aurora_global_db_status - Amazon Aurora
Services or capabilities described in Amazon Web Services documentation might vary by Region. To see the differences applicable to the China Regions, see Getting Started with Amazon Web Services in China (PDF).


Displays information about various aspects of Aurora global database lag, specifically, lag of the underlying Aurora storage (so called durability lag) and lag between the recovery point objective (RPO).





Return type

SETOF record with the following columns:

  • aws_region – The Amazon Web Services Region that this DB cluster is in. For a complete listing of Amazon Web Services Regions by engine, see Regions and Availability Zones.

  • highest_lsn_written – The highest log sequence number (LSN) that currently exists on this DB cluster. A log sequence number (LSN) is a unique sequential number that identifies a record in the database transaction log. LSNs are ordered such that a larger LSN represents a later transaction.

  • durability_lag_in_msec – The difference in the timestamp values between the highest_lsn_written on a secondary DB cluster and the highest_lsn_written on the primary DB cluster. A value of -1 identifies the primary DB cluster of the Aurora global database.

  • rpo_lag_in_msec – The recovery point objective (RPO) lag. The RPO lag is the time it takes for the most recent user transaction COMMIT to be stored on a secondary DB cluster after it's been stored on the primary DB cluster of the Aurora global database. A value of -1 denotes the primary DB cluster (and thus, lag isn't relevant).

    In simple terms, this metric calculates the recovery point objective for each Aurora PostgreSQL DB cluster in the Aurora global database, that is, how much data might be lost if there were an outage. As with lag, RPO is measured in time.

  • last_lag_calculation_time – The timestamp that specifies when values were last calculated for durability_lag_in_msec and rpo_lag_in_msec. A time value such as 1970-01-01 00:00:00+00 means this is the primary DB cluster.

  • feedback_epoch – The epoch that the secondary DB cluster uses when it generates hot standby information. A hot standby is a DB instance that supports connections and queries while the primary DB is in recovery or standby mode. The hot standby information includes the epoch (point in time) and other details about the DB instance that's being used as a hot standby. For more information, see Hot Standby in the PostgreSQL documentation.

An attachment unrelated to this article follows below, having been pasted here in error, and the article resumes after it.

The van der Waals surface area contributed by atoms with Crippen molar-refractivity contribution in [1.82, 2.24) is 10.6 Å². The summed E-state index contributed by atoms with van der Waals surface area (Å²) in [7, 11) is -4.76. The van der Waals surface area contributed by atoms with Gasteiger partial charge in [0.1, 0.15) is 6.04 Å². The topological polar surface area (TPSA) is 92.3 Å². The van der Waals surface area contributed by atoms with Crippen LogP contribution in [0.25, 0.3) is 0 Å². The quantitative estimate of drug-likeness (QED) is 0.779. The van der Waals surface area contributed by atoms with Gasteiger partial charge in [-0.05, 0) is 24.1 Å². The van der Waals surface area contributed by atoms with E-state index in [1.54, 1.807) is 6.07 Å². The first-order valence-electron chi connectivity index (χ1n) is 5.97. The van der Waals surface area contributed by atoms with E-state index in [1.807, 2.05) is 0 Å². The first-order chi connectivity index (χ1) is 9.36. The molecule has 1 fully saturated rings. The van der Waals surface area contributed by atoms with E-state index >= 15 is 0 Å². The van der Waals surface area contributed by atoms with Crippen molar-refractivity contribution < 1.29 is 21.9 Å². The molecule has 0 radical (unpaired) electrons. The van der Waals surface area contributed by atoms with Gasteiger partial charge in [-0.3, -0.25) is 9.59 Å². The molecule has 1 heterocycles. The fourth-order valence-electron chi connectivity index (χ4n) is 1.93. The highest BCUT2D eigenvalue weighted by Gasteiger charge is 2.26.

• feedback_xmin – The minimum (oldest) active transaction ID used by a secondary DB cluster.

Usage notes

This function shows replication statistics for an Aurora global database. It shows one row for each DB cluster in an Aurora PostgreSQL global database. You can run this function from any instance in your Aurora PostgreSQL global database.

To evaluate Aurora global database replication lag, which is the visible data lag, see aurora_global_db_instance_status.

To learn more about using aurora_global_db_status and aurora_global_db_instance_status to monitor Aurora global database lag, see Monitoring Aurora PostgreSQL-based global databases. For more information about Aurora global databases, see Overview of Amazon Aurora global databases.


This example shows how to display cross-region storage statistics.

=> SELECT CASE WHEN '-1' = durability_lag_in_msec THEN 'Primary' ELSE 'Secondary' END AS global_role, * FROM aurora_global_db_status(); global_role | aws_region | highest_lsn_written | durability_lag_in_msec | rpo_lag_in_msec | last_lag_calculation_time | feedback_epoch | feedback_xmin -------------+------------+---------------------+------------------------+-----------------+----------------------------+----------------+--------------- Primary | eu-west-1 | 131031557 | -1 | -1 | 1970-01-01 00:00:00+00 | 0 | 0 Secondary | eu-west-2 | 131031554 | 410 | 0 | 2021-06-01 18:59:36.124+00 | 0 | 12640 Secondary | eu-west-3 | 131031554 | 410 | 0 | 2021-06-01 18:59:36.124+00 | 0 | 12640